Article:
JJ Strong has been a cop at Round Rock High, near Austin, for the past four years. His job involves roaming the halls on the lookout for kids causing trouble, whether it be getting in fights, smoking weed, or just generally being up to no good. And all the while, he’s constantly thinking about what he’d do if someone burst into the school with a gun.

“That’s always in the back of your mind,” Strong told VICE News, during his rounds one day last month. “Because if you’re not prepared, if you haven’t thought of a game plan, you’re not going to know what to do.”

In the year since the shooting at Parkland’s Stoneman Douglas High, schools around the country have gone to extraordinary lengths to keep their students safe. Some have installed hi-tech equipment and bulletproof windows. Others have encouraged their teachers to carry their own firearms. But the most fundamental aspect of school safety remains the most traditional: School police.

And now, some changes are coming.

Officer Strong is what’s known as a school resource officer, or SRO, a part of a program that dates to the 1950s, which has grown rapidly over the past few years. These days, it’s getting an overhaul: The Round Rock school district is among those considering trading their SRO program in for a self-contained, in-house police department, something 248 other districts in the state have already done — 34 in the last year alone.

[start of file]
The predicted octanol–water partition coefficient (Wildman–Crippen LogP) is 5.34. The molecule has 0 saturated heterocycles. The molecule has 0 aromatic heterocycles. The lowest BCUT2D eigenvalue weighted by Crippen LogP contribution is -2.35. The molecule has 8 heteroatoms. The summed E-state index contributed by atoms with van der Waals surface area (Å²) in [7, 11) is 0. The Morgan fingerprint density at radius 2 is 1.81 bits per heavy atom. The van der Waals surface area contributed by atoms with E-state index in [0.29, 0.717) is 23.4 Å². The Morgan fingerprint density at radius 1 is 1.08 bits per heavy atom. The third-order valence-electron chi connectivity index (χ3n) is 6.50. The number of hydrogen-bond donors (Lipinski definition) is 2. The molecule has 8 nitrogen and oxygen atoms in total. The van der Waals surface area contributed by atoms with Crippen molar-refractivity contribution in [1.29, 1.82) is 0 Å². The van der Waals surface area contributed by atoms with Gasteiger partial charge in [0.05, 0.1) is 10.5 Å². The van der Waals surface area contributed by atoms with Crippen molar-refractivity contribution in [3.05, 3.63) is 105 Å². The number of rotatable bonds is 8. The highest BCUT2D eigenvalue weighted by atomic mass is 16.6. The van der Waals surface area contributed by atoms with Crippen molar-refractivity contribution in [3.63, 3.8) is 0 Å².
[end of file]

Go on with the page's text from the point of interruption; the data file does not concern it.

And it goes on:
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An art temple to burn away Parkland’s pain

A Burning Man artist builds a temporary temple for Parkland’s shooting victims, for them “to reflect, to grieve, to leave their pain” before the structure will be set on fire.

Community mourns Parkland victims with temple

It’s called the time temple. A large wooden gazebo-type structure carved out and assembled by a team of artists, with the purpose of healing. (Feb. 14)

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New Mexico high school evacuated after shot fired

A shot was fired Thursday on the grounds of a suburban Albuquerque high school on the first anniversary of the Parkland, Florida, high school massacre, but police and school officials said no one was injured and a suspect was in custody. (Feb. 14)

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She Lost Her Daughter In Parkland. Now, She’s Fighting For School Safety. (HBO)

A year ago, Lori Alhadeff was a soccer mom with three kids in the Parkland, Florida public schools.

But on February 14, that simple life was shattered in a hail of bullets fired by a school shooter at Marjory Stoneman Douglas high School. Lori’s daughter, Alyssa, was among the 17 who died that day.

The year after has been one of pain and healing and hope for Lori. She became the face of anguish when a CNN camera captured her grief and the clip went viral. Now she’s trying to become the face of school safety as an advocate and elected member of the Broward County School Board.

Across the country, schools are still trying to figure out how to prevent the next parkland. Bills have been passed, experts have weighed in. School boards like the one in Broward are still making changes. VICE News follows Lori as she tries to make school safety a public priority.